The celebration of Our Lady of Solitude

 

In the second half of the 19th century, the Brotherhood of Our Lady of Solitude began to give unprecedented prominence to the orators of the May novena, following the example of the hermandades of San Francisco. From their low-key participation of the previous century, they now became important elements of the celebrations, to be sought after, praised, and rewarded.

     
In a rush of enthusiasm – and despite being prohibited by its statutes to enter into the rivalry instigated by the San Francisco hermandades – the Brotherhood of Our Lady of Solitude fell under the spell of the orators brought in by the cofradia of Jesus of Nazareth in 1864, and decided to invite one of them, Francisco Sánchez Juárez “because he has brought forth the greatest spiritual response from our people”.

               
One of the finest orators was invited by José Tomás Valverde Castilla in 1915: he was the Right Honourable Luis Calpena y Ávila, ecclesiastical adviser to the Tribunal de la Rota, who attracted extraordinary interest, not only in Priego itself, but in the whole of the region.

 
This was not the only occasion on which he took part in the May celebrations – in total, his appearances stretched over 21 years.

               
Music has always been an essential element of the celebrations, in greater or lesser profusion, depending on the finances available. In the 1860s, the parish organist and choirmaster León Bidaburu provided the music for the festival of Our Lady of Solitude, and in times of economic prosperity, a marching band also took part. Then, in the 80s, entered Laureano Cano, who was to become a cultural institution in Priego, and the musical inspiration for all the cofradias, followed many years later by his son, Alonso Cano.

     
In the first half of the 20th century, there were performances by the tenor Luis Morgado, the baritone Julio Vidal and his singers, and Rafael Rodríguez and his musicians: in the 40s, appearances by the choir of Córdoba, and Antono Castro with his orchestra and singers. These days, there are performances by local musical and folk groups, with the hermandad’s own choir, conducted by José Joaquín Alcalá Pérez, and Priego’s Alonso Cano choir sings during High Mass on the Sunday.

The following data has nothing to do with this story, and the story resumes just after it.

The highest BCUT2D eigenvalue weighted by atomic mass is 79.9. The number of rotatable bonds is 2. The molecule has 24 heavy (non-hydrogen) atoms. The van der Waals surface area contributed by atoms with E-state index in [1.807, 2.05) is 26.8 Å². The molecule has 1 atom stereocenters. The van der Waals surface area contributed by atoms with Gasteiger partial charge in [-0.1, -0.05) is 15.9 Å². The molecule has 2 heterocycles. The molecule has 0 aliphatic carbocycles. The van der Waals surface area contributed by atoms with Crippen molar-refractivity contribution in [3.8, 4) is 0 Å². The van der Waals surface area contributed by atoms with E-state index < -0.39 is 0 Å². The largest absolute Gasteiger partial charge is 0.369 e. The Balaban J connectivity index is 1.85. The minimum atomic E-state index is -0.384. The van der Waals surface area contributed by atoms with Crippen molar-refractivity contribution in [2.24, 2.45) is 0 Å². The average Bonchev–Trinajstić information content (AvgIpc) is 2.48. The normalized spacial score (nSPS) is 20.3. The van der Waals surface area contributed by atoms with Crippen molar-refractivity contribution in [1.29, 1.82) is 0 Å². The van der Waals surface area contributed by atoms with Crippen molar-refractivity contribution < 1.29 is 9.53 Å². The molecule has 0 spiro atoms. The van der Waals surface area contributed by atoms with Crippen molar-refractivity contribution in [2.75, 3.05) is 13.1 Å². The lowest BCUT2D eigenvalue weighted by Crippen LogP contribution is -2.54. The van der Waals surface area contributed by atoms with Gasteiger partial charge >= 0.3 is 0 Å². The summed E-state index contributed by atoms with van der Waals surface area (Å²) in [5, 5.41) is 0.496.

During the processions, the streets of Priego have resounded to the music of: the Bagpipe, Cornet, and Drum band of Torremolinos; the Domingo Savio Military Band of Cornets and Drums from Morón de la Frontera; the Band of the Tenth Infantry Regiment of Córdoba, with its Marching Platoon; the Cornet and Drum Band of the Second Infantry Regiment (Lepanto) of Córdoba; the Lucena Town Band; the Second Light Infantry Regiment; the Music Collectives of Priego and Granada; the 42nd Regiment, Field Artillery; the Foreign Legion Band of Ronda; the Band of the Fourth Division of the Legion Alejandro Farnesio; the  Musical Collective of Our Lady of the Olive, from Salteras in Seville.

     
The earliest reference to the auctions comes in  May 1848, when a painting of Our Lady of Carmel was sold by means of sealed bids, before the start of the procession: later, we learn that a donation of some pears, a fruit typical of local orchards, was auctioned for five reales. Then no further mention is made until 1856, when a gift of artichokes is said to have fetched 20 reales. From then on, supporters of the brotherhood began regularly to donate fruit and sweetmeats, and gradually the donations became more substantial, and the profits consequently greater. These days, the hermandad holds its auction over three evenings – on the Saturday, the Sunday of the main celebration, and on the Monday, to coincide with the kissing of the hand of Our Lady of Solitude.

     
Particular mention should be made of the group of Seises – young male dancers -- founded in 1994, to celebrate the fourth centenary of its constitution. They appeared for the first time at the ceremony of the coronation of Our Lady, and since then, they take part in the main service on the Sunday: they also escort the image of the Virgin during the procession, and that of Jesus during Corpus Christi.